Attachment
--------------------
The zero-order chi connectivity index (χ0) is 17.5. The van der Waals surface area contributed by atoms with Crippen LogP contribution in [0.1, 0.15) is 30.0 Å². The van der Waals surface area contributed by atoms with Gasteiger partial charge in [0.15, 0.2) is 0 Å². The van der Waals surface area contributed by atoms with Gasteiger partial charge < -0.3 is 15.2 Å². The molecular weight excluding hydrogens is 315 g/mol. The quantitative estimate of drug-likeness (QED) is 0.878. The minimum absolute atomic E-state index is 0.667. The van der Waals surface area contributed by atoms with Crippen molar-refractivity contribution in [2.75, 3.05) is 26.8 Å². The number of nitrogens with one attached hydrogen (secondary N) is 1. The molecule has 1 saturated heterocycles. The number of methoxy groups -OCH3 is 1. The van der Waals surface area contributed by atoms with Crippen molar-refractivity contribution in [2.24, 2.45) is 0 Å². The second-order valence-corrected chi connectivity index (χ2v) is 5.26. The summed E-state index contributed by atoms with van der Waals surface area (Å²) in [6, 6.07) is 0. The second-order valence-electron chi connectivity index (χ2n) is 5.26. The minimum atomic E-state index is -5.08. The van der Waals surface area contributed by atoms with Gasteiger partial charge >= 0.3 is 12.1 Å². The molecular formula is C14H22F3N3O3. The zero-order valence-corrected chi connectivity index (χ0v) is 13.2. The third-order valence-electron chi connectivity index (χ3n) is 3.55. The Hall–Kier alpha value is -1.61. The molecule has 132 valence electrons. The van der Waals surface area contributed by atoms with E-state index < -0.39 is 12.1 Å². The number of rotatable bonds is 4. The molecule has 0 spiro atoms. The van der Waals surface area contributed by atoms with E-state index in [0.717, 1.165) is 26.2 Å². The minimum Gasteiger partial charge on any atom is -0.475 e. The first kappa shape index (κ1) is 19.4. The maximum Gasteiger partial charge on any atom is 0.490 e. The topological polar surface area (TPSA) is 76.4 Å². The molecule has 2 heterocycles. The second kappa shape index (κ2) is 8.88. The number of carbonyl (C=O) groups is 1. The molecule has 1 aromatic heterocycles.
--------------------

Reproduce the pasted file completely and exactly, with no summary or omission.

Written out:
The zero-order chi connectivity index (χ0) is 17.5. The van der Waals surface area contributed by atoms with Crippen LogP contribution in [0.1, 0.15) is 30.0 Å². The van der Waals surface area contributed by atoms with Gasteiger partial charge in [0.15, 0.2) is 0 Å². The van der Waals surface area contributed by atoms with Gasteiger partial charge < -0.3 is 15.2 Å². The molecular weight excluding hydrogens is 315 g/mol. The quantitative estimate of drug-likeness (QED) is 0.878. The minimum absolute atomic E-state index is 0.667. The van der Waals surface area contributed by atoms with Crippen molar-refractivity contribution in [2.75, 3.05) is 26.8 Å². The number of nitrogens with one attached hydrogen (secondary N) is 1. The molecule has 1 saturated heterocycles. The number of methoxy groups -OCH3 is 1. The van der Waals surface area contributed by atoms with Crippen molar-refractivity contribution in [2.24, 2.45) is 0 Å². The second-order valence-corrected chi connectivity index (χ2v) is 5.26. The summed E-state index contributed by atoms with van der Waals surface area (Å²) in [6, 6.07) is 0. The second-order valence-electron chi connectivity index (χ2n) is 5.26. The minimum atomic E-state index is -5.08. The van der Waals surface area contributed by atoms with Gasteiger partial charge >= 0.3 is 12.1 Å². The molecular formula is C14H22F3N3O3. The zero-order valence-corrected chi connectivity index (χ0v) is 13.2. The third-order valence-electron chi connectivity index (χ3n) is 3.55. The Hall–Kier alpha value is -1.61. The molecule has 132 valence electrons. The van der Waals surface area contributed by atoms with E-state index < -0.39 is 12.1 Å². The number of rotatable bonds is 4. The molecule has 0 spiro atoms. The van der Waals surface area contributed by atoms with E-state index in [0.717, 1.165) is 26.2 Å². The minimum Gasteiger partial charge on any atom is -0.475 e. The first kappa shape index (κ1) is 19.4. The maximum Gasteiger partial charge on any atom is 0.490 e. The topological polar surface area (TPSA) is 76.4 Å². The molecule has 2 heterocycles. The second kappa shape index (κ2) is 8.88. The number of carbonyl (C=O) groups is 1. The molecule has 1 aromatic heterocycles.